The Bengal government has acted to implement the High Court’s decision to check road accidents and cut down pollution levels. Vehicles more than 15 years old to be taken off Kolkata’s streets. Local environmentalists cheer. World Streets is not quite so sure. The ban applies to about 2,500 buses, 500 mini buses and 6000 taxis, roughly one fourth of the total number in the city. We invite discussion and updates. (Kindly read Comments below for more.)
1. Finally, Bengal govt drives out Kolkata’s old wheels
Kolkata: Ten years, 14 hearings and 10 extensions of deadlines — that’s what the Bengal government has taken to implement the Calcutta High courts decision to check road accidents and cut down pollution levels.
Vehicles more than 15 years old will now be taken off Kolkata’s roads from July 25.
The ban would apply to about 2,500 buses, 500 mini buses and 6000 taxis, roughly one fourth of the total number in the city.
“I know that the public will face difficulties once the illegal vehicles are seized. But we can’t help. Despite repeated reminders the operators have not replaced the old vehicles,” says Bengal’s Transport Secretary, Sumantra Choudhury.
In the past few days, many accidents killed several people on Kolkata’s roads.
In many cases it was found the vehicles were old and that the owners were resorting to illegal means to keep them running. Yet private transport operators have threatened to oppose the ban
“All unions are uniting to protest against this decision. We have no other alternative,” says President, Bengal Bus Syndicate, Swarnakamal Saha.
The state government is also impressing upon bus operators to do away with the commission system for staff on ticket sales and replace it with monthly incentives in an effort to clamp down on rash driving.
Transporters say replacing old buses with the new is a long process and withdrawing large number of buses will create havoc and public discomfort in the days to come.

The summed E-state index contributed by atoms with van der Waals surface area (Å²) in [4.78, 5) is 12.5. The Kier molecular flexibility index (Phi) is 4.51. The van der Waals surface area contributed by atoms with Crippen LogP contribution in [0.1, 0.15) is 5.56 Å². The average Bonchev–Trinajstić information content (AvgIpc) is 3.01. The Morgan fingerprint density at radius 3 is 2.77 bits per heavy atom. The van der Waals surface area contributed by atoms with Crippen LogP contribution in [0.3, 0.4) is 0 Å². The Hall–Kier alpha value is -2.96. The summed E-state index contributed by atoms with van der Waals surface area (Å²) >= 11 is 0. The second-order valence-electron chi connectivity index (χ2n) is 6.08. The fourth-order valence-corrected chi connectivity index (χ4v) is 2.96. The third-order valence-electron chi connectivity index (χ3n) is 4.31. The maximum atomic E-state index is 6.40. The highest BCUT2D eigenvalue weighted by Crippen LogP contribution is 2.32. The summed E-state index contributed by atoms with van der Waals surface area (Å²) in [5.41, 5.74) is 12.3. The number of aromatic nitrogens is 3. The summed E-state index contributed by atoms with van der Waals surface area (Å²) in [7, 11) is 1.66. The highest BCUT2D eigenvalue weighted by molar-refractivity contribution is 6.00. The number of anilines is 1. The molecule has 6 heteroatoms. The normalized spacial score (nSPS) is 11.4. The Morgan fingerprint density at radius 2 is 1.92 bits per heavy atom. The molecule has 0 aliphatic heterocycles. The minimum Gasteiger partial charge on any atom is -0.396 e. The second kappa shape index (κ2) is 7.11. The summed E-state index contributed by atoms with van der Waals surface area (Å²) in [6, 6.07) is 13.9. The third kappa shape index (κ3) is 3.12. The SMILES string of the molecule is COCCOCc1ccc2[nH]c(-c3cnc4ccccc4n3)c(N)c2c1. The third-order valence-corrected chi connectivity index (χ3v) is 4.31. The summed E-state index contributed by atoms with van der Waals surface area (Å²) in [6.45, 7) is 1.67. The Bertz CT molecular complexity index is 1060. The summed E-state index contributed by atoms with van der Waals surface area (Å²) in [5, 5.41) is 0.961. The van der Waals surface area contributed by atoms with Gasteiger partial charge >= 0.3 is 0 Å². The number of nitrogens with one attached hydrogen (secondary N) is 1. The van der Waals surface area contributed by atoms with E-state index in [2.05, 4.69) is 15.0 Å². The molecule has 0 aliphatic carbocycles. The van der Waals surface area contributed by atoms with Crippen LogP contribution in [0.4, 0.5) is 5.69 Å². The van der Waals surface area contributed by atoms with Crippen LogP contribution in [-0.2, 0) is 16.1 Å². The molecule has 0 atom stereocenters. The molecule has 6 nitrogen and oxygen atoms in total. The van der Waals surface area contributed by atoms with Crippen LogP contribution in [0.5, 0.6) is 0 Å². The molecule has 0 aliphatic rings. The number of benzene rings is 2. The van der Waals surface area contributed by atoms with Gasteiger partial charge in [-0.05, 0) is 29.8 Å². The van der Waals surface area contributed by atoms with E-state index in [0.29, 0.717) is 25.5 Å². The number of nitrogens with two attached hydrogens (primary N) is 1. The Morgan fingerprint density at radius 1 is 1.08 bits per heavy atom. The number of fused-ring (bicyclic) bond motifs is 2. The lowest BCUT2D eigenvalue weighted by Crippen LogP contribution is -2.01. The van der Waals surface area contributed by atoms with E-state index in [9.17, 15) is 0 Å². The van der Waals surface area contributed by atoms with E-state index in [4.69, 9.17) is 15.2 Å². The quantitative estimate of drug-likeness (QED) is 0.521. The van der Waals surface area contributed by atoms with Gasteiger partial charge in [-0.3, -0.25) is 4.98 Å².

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Green activists happy, vehicle owners worried over ban order
Source: Thaindian News, http://www.thaindian.com/newsportal/uncategorized/green-activist-kolkata_10073716.html
Kolkata, July 20 (IANS) The city’s green activists have welcomed with a sigh of relief the Calcutta High Court (HC) judgement banning commercial vehicles, registered on or before January 1, 1993, from plying in the metropolis. But for thousands of bus and minibus owners, the order Friday came as a shock as they claimed that about 80 percent of commercial vehicles will be off the roads once the judicial directive comes into effect March 31, 2009.
“The judgement is very unfortunate for thousands of bus and minibus owners and many other people who are directly or indirectly involved in this profession. We are planning to move the Supreme Court soon after getting a copy of the High Court order,” Sadhan Das, West Bengal Joint Council of Bus Syndicate (WBJCBS) general secretary, told IANS.
He said about 70 percent of the total vehicles plying in Kolkata and its three adjoining districts – South 24 Parganas, North 24 Parganas and Howrah – are commercial.
“If these vehicles are banned due to the age factor, the total public transport system would collapse. Commercial vehicles can only be banned if they are not maintaining the standard pollution norms, according to the Environment Protection Act,” he said.
The Calcutta High Court banned commercial vehicles registered on or before January 1, 1993 from Kolkata and its outskirts. All auto rickshaws would also have to convert either to compressed natural gas (CNG) or liquefied petroleum gas (LPG) mode. All autos with two-stroke engines have to be phased out by the year-end.
The HC judgement came following a Public Interest Litigation (PIL) filed by a green crusader Subhash Dutta in March 2007.
“We have called representatives from all commercial vehicle organisations and will hold a meeting next week to take the final decision. We are hopeful of getting justice from the Supreme Court,” said Swarnakamal Saha, Kolkata Metropolitan Bus and Minibus Association member.
He said: “About 15 lakh (1.5 million) vehicles, of which over 80 percent are commercial, ply across 1,450 km of total roads in the Kolkata Metropolitan Area (KMA).”
But green activist Dutta is gung-ho over the judgement.
“It’s a very good judgement to reduce the city’s pollution level but we, the green activists, now will have to ensure that the order is carried out properly. The judgement covered most of the major points of the litigation such as ban on old commercial vehicles and using adulterated fuel,” Dutta told IANS.
He said that the average speed of cars in Kolkata is only 5 km per hour.
“A two-member committee will be formed soon to monitor the situation and find out if the order is being carried out properly,” he said.
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World Streets has serious reservations concerning this kind of shotgun approach. The intentions are excellent, the ardor is real, but is piecemeal action really the best way to deal with this issues. We ask and invite you to respond. (Thanks to Richard Risemberg for the heads-up.)